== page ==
Salmon Leaks Part 12: Habitat in the Marine Environment and Aboriginal Fishing

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TotemsThe Cohen Commission approached the three-quarter mark in terms of days in hearing and turned to a new topic—Habitat in the Marine Environment, which included testimony from DFO and non-DFO scientists. Subsequently, the commission took another look at Aboriginal Fishing.

To see transcripts for the sessions on Habitat in the Marine Environment and Aboriginal Fishing:

 

On July 6th, Dr. Stewart McKinnell from the North Pacific Marine Science Organization was questioned about his expert report on the decline of Fraser River sockeye in relation to marine ecology.

On July 7, counsel for the Aquaculture Coalition questioned Dr. Richard Beamish, DFO, about a report he authored: anomalous ocean conditions may explain the recent extreme variability in Fraser River sockeye salmon production. The report suggests that “poor early marine survival [of Fraser sockeye] was likely due to low food levels arising from unfavourable wind and river discharge conditions in the Strait of Georgia and the Queen Charlotte Sound-Hecate Strait region in the spring of 2007” [see page 2 of the report]. Counsel asked Dr. Beamish if “The connection to prey abundance…and survival of sockeye salmon…is merely speculative?”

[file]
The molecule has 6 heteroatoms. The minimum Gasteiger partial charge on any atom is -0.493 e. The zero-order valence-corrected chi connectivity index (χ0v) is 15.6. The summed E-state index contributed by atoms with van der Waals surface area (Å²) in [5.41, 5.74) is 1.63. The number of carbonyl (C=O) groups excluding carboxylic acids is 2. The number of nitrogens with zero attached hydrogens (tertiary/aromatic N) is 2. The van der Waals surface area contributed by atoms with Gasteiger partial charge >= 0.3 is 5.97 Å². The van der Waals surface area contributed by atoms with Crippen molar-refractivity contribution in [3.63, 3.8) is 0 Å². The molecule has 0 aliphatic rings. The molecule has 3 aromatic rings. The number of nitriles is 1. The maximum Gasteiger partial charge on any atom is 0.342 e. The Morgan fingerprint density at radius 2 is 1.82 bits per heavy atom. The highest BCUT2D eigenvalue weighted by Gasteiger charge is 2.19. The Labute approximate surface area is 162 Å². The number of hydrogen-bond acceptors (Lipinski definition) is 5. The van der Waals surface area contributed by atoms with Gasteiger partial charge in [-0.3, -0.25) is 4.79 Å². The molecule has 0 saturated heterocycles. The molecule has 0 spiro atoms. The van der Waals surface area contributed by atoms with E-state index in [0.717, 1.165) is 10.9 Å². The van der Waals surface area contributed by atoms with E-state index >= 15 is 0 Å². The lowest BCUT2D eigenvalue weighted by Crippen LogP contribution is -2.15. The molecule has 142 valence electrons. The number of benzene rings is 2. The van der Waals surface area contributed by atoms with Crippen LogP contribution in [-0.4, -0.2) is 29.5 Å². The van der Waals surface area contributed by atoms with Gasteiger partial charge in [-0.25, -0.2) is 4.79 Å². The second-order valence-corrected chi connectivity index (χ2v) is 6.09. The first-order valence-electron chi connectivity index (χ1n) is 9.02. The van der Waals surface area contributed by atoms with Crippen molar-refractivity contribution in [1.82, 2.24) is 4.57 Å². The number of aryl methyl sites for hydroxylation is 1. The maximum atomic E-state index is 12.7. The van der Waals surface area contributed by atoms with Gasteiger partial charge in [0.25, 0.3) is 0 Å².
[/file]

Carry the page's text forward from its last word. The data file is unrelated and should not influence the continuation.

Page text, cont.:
Dr. Beamish replied, “Yes, that’s true” [see transcripts page 95, line 20]. The questioning continued and Dr. Beamish admitted that he did not have any “direct evidence of prey abundance” to support the theory in his paper.

On July 7, Watershed Watch counsel questioned Dr. David Welch, Kintama Research, on some interesting theories related to the type of decline witnessed in Fraser River sockeye as reported in Dr. McKinnell’s expert report, which appeared to contrast to theories presented in Dr. Peterman’s expert report on Fraser sockeye production dynamics. Dr. Welch was a peer reviewer of both reports. Welch commented that McKinnell’s report suggested the 1992 sockeye decline was abrupt, as opposed to Peterman’s theory which purports it was a more gradual drop [starts on page 34, line 2]. Welch went on to say that both reports do not solely pin-point the cause of the decline to the Strait of Georgia region.

Mr. Leadem, counsel for Watershed Watch, questioned Dr. Dick Beamish [see page 37, line 22] in reference to his report, which was criticized the previous day for a lack of substantiating prey abundance data to support his theory. An email between DFO scientists Marc Trudell and Dave Mackas discussing this issue was entered into evidence. It included:

“Dick doesn’t have any plankton data in his paper, he just hypothesized that the low return of Fraser River sockeye in 2007 was due to poor/low plankton production. But could not substantiate his interpretation with plankton data; just with Mixed-Layer Depth from the Nanoose station and Wind data.”

Mr. Leadem then entered another evidentiary example in which Beamish was criticized for presenting a theory without offering robust data. The critique was published by Dr. Larry Dill, SFU, and was in reference to a sea louse theory Beamish conceived. Dill’s published critique included:

“In summary, BEA’s [Beamish et al.] errors of omission and their selective use of their own and others’ data lead the naïve reader to a conclusion that cannot be substantiated.”